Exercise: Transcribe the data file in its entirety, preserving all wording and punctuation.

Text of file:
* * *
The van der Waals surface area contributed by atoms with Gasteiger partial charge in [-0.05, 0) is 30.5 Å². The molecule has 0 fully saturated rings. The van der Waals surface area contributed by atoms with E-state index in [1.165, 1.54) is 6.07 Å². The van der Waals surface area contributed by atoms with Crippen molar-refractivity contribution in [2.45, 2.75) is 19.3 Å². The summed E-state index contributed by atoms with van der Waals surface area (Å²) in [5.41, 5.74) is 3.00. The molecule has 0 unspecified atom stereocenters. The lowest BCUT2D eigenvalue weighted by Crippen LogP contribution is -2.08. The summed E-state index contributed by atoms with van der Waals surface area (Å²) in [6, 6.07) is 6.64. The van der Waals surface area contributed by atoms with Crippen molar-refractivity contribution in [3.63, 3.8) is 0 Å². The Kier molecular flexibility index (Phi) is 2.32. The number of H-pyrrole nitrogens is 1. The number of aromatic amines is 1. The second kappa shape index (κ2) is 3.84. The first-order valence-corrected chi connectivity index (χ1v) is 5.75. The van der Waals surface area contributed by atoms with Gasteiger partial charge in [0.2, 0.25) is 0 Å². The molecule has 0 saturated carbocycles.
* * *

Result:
The van der Waals surface area contributed by atoms with Gasteiger partial charge in [-0.05, 0) is 30.5 Å². The molecule has 0 fully saturated rings. The van der Waals surface area contributed by atoms with E-state index in [1.165, 1.54) is 6.07 Å². The van der Waals surface area contributed by atoms with Crippen molar-refractivity contribution in [2.45, 2.75) is 19.3 Å². The summed E-state index contributed by atoms with van der Waals surface area (Å²) in [5.41, 5.74) is 3.00. The molecule has 0 unspecified atom stereocenters. The lowest BCUT2D eigenvalue weighted by Crippen LogP contribution is -2.08. The summed E-state index contributed by atoms with van der Waals surface area (Å²) in [6, 6.07) is 6.64. The van der Waals surface area contributed by atoms with Crippen molar-refractivity contribution in [3.63, 3.8) is 0 Å². The Kier molecular flexibility index (Phi) is 2.32. The number of H-pyrrole nitrogens is 1. The number of aromatic amines is 1. The second kappa shape index (κ2) is 3.84. The first-order valence-corrected chi connectivity index (χ1v) is 5.75. The van der Waals surface area contributed by atoms with Gasteiger partial charge in [0.2, 0.25) is 0 Å². The molecule has 0 saturated carbocycles.